In Ireland starting from 1879 the Irish “Land War” intensified when Irish nationalist leader Charles Stewart Parnell, in a speech in Ennis proposed that when dealing with tenants who take farms where another tenant was evicted, rather than resorting to violence, everyone in the locality should shun them. Following this Captain Charles Boycott, the land agent of an absentee landlord in County Mayo, Ireland, was subject to social ostracism organized by the Irish Land League in 1880. Boycott attempted to evict eleven tenants from his land. While Parnell’s speech did not refer to land agents or landlords, the tactic was applied to Boycott when the alarm was raised about the evictions. Despite the short-term economic hardship to those undertaking this action, Boycott soon found himself isolated – his workers stopped work in the fields and stables, as well as in his house. Local businessmen stopped trading with him, and the local postman refused to deliver mail. The movement spread throughout Ireland and gave rise to the term to Boycott, and eventually led to legal reform and support for Irish independence. 
Egypt saw a massive implementation on a nation-wide movement starting 1914 and peaking in 1919 as the Egyptian Revolution of 1919. This was then adopted by other native peoples who objected to British occupation from 1920 and on. However, this was never used with native laws that were more oppressive than the British occupation[specify], leading to problems for these countries today. Zaghloul Pasha, considered the mastermind behind this massive civil disobedience, was a native middle-class, Azhar graduate, political activist, judge, parliamentary and ex-cabinet minister whose leadership brought Christian and Muslim communities together as well as women into the massive protests. Along with his companions of Wafd Party, who have achieved an independence of Egypt and a first constitution in 1923. Civil disobedience is one of the many ways people have rebelled against what they deem to be unfair laws. It has been used in many nonviolent resistance movements in India (Mahatma Gandhi’s campaigns for independence from the British Empire), in Czechoslovakia’s Velvet Revolution, in early stages of Bangladesh independence movement against Pakistani repression and in East Germany to oust their communist governments. In South Africa in the fight against apartheid, in the American civil rights movement, in the Singing Revolution to bring independence to the Baltic countries from the Soviet Union, recently with the 2003 Rose Revolution in Georgia and the 2004 Orange Revolution in Ukraine, among other various movements worldwide.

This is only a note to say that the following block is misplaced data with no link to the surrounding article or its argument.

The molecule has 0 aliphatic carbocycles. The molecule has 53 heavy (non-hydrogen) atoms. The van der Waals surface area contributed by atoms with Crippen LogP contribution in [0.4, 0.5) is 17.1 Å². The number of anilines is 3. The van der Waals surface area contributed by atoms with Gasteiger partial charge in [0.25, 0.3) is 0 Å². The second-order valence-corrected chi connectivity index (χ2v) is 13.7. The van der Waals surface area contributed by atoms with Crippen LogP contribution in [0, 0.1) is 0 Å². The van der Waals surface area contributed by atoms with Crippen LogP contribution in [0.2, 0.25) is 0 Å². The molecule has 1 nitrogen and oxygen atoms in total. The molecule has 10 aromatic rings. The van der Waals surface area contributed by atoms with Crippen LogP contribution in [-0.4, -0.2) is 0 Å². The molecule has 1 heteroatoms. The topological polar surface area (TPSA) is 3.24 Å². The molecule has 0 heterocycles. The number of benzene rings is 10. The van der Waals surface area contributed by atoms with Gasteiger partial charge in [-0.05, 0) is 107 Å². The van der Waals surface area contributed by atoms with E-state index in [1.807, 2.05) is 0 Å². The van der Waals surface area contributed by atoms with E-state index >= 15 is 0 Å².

Henry David Thoreau’s 1849 essay “Resistance to Civil Government” was eventually renamed “Essay on Civil Disobedience”. After his landmark lectures were published in 1866, the term began to appear in numerous sermons and lectures relating to slavery and the war in Mexico. Thus, by the time Thoreau’s lectures were first published under the title “Civil Disobedience”, in 1866, four years after his death, the term had achieved fairly widespread usage.
It has been argued that the term “civil disobedience” has always suffered from ambiguity and in modern times, become utterly debased. Marshall Cohen notes, “It has been used to describe everything from bringing a test-case in the federal courts to taking aim at a federal official. Indeed, for Vice President Spiro Agnew it has become a code-word describing the activities of muggers, arsonists, draft evaders, campaign hecklers, campus militants, anti-war demonstrators, juvenile delinquents and political assassins.”
LeGrande writes that
the formulation of a single all-encompassing definition of the term is extremely difficult, if not impossible. In reviewing the voluminous literature on the subject, the student of civil disobedience rapidly finds himself surrounded by a maze of semantical problems and grammatical niceties. Like Alice in Wonderland, he often finds that specific terminology has no more (or no less) meaning than the individual orator intends it to have.
He encourages a distinction between lawful protest demonstration, nonviolent civil disobedience, and violent civil disobedience.
In a letter to P. K. Rao, dated September 10, 1935, Gandhi disputes that his idea of civil disobedience was derived from the writings of Thoreau:
The statement that I had derived my idea of Civil Disobedience from the writings of Thoreau is wrong. The resistance to authority in South Africa was well advanced before I got the essay … When I saw the title of Thoreau’s great essay, I began to use his phrase to explain our struggle to the English readers. But I found that even “Civil Disobedience” failed to convey the full meaning of the struggle. I therefore adopted the phrase “Civil Resistance.”